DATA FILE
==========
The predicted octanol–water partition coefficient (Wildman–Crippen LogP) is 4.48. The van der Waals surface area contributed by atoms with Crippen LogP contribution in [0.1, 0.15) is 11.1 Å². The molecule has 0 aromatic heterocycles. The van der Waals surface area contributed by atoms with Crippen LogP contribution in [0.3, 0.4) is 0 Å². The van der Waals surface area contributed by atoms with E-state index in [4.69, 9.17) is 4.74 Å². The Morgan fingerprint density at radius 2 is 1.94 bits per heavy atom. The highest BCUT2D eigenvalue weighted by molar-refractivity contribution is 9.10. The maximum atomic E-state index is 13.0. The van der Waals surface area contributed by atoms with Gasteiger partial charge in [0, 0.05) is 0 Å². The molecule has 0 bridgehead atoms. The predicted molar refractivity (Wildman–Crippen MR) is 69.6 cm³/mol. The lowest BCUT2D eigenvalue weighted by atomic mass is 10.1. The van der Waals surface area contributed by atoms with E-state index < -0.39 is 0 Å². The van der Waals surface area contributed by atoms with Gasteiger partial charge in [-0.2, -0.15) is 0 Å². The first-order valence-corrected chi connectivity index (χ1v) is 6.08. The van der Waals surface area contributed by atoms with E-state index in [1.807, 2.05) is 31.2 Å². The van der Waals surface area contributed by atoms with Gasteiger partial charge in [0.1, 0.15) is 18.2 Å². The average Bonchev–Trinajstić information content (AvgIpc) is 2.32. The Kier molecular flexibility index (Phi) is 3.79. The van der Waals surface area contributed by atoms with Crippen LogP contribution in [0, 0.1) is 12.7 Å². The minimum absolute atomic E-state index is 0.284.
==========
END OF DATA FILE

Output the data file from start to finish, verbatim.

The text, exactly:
The predicted octanol–water partition coefficient (Wildman–Crippen LogP) is 4.48. The van der Waals surface area contributed by atoms with Crippen LogP contribution in [0.1, 0.15) is 11.1 Å². The molecule has 0 aromatic heterocycles. The van der Waals surface area contributed by atoms with Crippen LogP contribution in [0.3, 0.4) is 0 Å². The van der Waals surface area contributed by atoms with E-state index in [4.69, 9.17) is 4.74 Å². The Morgan fingerprint density at radius 2 is 1.94 bits per heavy atom. The highest BCUT2D eigenvalue weighted by molar-refractivity contribution is 9.10. The maximum atomic E-state index is 13.0. The van der Waals surface area contributed by atoms with Gasteiger partial charge in [0, 0.05) is 0 Å². The molecule has 0 bridgehead atoms. The predicted molar refractivity (Wildman–Crippen MR) is 69.6 cm³/mol. The lowest BCUT2D eigenvalue weighted by atomic mass is 10.1. The van der Waals surface area contributed by atoms with E-state index < -0.39 is 0 Å². The van der Waals surface area contributed by atoms with Gasteiger partial charge in [-0.2, -0.15) is 0 Å². The first-order valence-corrected chi connectivity index (χ1v) is 6.08. The van der Waals surface area contributed by atoms with E-state index in [1.807, 2.05) is 31.2 Å². The van der Waals surface area contributed by atoms with Gasteiger partial charge in [0.1, 0.15) is 18.2 Å². The average Bonchev–Trinajstić information content (AvgIpc) is 2.32. The Kier molecular flexibility index (Phi) is 3.79. The van der Waals surface area contributed by atoms with Crippen LogP contribution in [0, 0.1) is 12.7 Å². The minimum absolute atomic E-state index is 0.284.